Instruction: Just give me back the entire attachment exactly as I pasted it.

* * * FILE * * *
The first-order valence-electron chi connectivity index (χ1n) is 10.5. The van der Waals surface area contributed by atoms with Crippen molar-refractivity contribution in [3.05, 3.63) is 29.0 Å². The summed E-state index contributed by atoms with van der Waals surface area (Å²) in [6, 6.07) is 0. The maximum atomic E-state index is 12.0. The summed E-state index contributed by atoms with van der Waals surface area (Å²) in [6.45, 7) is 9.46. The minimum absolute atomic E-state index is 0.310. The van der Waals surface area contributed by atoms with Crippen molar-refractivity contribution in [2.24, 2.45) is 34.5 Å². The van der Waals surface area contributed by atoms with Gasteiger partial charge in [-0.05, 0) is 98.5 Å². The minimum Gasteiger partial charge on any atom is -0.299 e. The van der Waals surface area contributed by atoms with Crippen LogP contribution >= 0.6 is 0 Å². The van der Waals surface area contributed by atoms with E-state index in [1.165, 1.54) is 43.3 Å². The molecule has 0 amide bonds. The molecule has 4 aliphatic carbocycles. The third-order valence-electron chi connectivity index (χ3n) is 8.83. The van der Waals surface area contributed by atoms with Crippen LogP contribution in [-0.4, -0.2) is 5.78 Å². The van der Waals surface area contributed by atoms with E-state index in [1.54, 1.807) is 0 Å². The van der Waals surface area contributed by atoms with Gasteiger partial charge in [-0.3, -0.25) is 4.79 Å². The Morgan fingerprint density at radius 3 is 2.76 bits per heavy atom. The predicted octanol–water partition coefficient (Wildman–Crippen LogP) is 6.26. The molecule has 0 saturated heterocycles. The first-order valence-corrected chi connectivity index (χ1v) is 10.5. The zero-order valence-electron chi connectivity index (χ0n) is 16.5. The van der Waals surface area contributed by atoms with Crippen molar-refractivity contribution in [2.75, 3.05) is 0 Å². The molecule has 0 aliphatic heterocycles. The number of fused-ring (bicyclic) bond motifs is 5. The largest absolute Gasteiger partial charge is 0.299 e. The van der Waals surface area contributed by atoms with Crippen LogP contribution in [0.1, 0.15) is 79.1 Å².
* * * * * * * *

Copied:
The first-order valence-electron chi connectivity index (χ1n) is 10.5. The van der Waals surface area contributed by atoms with Crippen molar-refractivity contribution in [3.05, 3.63) is 29.0 Å². The summed E-state index contributed by atoms with van der Waals surface area (Å²) in [6, 6.07) is 0. The maximum atomic E-state index is 12.0. The summed E-state index contributed by atoms with van der Waals surface area (Å²) in [6.45, 7) is 9.46. The minimum absolute atomic E-state index is 0.310. The van der Waals surface area contributed by atoms with Crippen molar-refractivity contribution in [2.24, 2.45) is 34.5 Å². The van der Waals surface area contributed by atoms with Gasteiger partial charge in [-0.05, 0) is 98.5 Å². The minimum Gasteiger partial charge on any atom is -0.299 e. The van der Waals surface area contributed by atoms with Crippen LogP contribution >= 0.6 is 0 Å². The van der Waals surface area contributed by atoms with E-state index in [1.165, 1.54) is 43.3 Å². The molecule has 0 amide bonds. The molecule has 4 aliphatic carbocycles. The third-order valence-electron chi connectivity index (χ3n) is 8.83. The van der Waals surface area contributed by atoms with Crippen LogP contribution in [-0.4, -0.2) is 5.78 Å². The van der Waals surface area contributed by atoms with E-state index in [1.54, 1.807) is 0 Å². The van der Waals surface area contributed by atoms with Gasteiger partial charge in [-0.3, -0.25) is 4.79 Å². The Morgan fingerprint density at radius 3 is 2.76 bits per heavy atom. The predicted octanol–water partition coefficient (Wildman–Crippen LogP) is 6.26. The molecule has 0 saturated heterocycles. The first-order valence-corrected chi connectivity index (χ1v) is 10.5. The zero-order valence-electron chi connectivity index (χ0n) is 16.5. The van der Waals surface area contributed by atoms with Crippen molar-refractivity contribution in [2.75, 3.05) is 0 Å². The molecule has 0 aliphatic heterocycles. The number of fused-ring (bicyclic) bond motifs is 5. The largest absolute Gasteiger partial charge is 0.299 e. The van der Waals surface area contributed by atoms with Crippen LogP contribution in [0.1, 0.15) is 79.1 Å².